As students grow through the divisions at MPA, their character education needs change. What was engaging in Lower School does not translate well to the Middle School. Desiring a program that was designed specifically for this time in the middle, Mind-Person-Action (MPA) was born in 2016. It builds upon the foundation of the Lower School CHAMP program, and is made up of nine pillars: creativity, curiosity, perseverance, courage, gratitude, integrity, collaboration, communication, and respect.

"We were looking for ways to personalize the program and embed the nine pillars into students' day-to-day experiences. The faculty and students now have a common language to use and are encouraged to push themselves out of their comfort zones to expand their skills. Everyone has different strengths and areas for growth, so students monitor their own development through eportfolios," says Erica Brewinski '96, Middle School director.

One way to practice these skills is through monthly mixers that engage students in hands-on activities that focus on one or more of the pillars. In mixed grade groups of nine students that change every three months, each cycle of three sessions builds on the last, ending with the activity that pushes students the furthest outside of their comfort zones.

"It's a little risky—for some students more than others—but it's still safe because there's a teacher there and students know at least a couple of other students in the group. There's no doubt that students are being asked to stretch themselves socially and emotionally," says Brewinski.

Mixers vary widely and have challenged students to navigate through a maze in silence, stand in a circle asking personal "three things" questions in a high-energy rotation, create a gratitude quilt, build a pyramid of cups without touching the cups, and more. Brewinski explains, "Each activity gets them up and moving. And, we work hard to design activities that address all of the intelligences. If a student is weak in interpersonal skills, for example, perhaps they will excel at the drawing or the spatial awareness aspects of the activity. They can all shine in one way or another."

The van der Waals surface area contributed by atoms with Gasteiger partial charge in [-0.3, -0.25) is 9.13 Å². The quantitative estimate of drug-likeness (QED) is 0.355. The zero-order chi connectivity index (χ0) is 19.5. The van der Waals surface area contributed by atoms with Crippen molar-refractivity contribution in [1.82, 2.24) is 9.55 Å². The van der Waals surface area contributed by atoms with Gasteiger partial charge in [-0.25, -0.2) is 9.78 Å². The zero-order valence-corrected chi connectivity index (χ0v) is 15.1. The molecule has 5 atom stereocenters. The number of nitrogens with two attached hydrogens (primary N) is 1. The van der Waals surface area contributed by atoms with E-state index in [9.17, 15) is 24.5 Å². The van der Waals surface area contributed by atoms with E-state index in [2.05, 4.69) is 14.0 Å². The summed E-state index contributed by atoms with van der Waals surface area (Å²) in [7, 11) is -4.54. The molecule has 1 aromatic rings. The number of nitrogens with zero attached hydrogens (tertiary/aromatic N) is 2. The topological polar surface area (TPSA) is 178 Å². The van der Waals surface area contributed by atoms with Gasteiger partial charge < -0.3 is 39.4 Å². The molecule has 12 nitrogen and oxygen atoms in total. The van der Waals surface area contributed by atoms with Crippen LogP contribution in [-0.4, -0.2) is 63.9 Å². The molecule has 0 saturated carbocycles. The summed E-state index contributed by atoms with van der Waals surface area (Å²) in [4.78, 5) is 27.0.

That's one thing that teachers appreciate most about the time spent engaged in the mixers. They have noticed that they see students shine in ways that they do not see in their classrooms. It provides an even deeper, more meaningful student-teacher connection.

"The mixers have evolved to a point where we are not naming one of the pillars, but instead more subtly practicing several. We love that students are becoming more comfortable developing friendships outside of their grade levels and we're seeing the older students mentor the younger students," says Brewinski.

While generally positive, students at this age are often not outwardly enthusiastic about activities that push them outside of their comfort zone. Seventh grader Ella Humphrey bucks that stereotype, however. "I think it's really cool because you get to hang out with people that you wouldn't normally. And you can talk about things that you wouldn't normally. I feel more comfortable now connecting with students outside of my grade level."

When asked how her peers feel, she says, "People think they are more fun and more beneficial than they want to admit."

Alex Bolduan '05, Middle School assistant, recently completed her initial teacher licensure program and played a vital role in designing and implementing the mixers. A kid at heart, she sought out activities that appealed to her. "I think we've been successful with that. The goal is to get them thinking about one of the character pillars in an active and engaging way, so they can actually practice those character skills and then reflect on that practice. They really seem to be connecting."

Bolduan even snuck her own square into the gratitude quilt. "We have so much to be grateful for in Middle School at MPA," she shares.

Perserverance Activity

In one large group of 10, students work together to write the word "persevere" using one marker and strings. Perseverance required.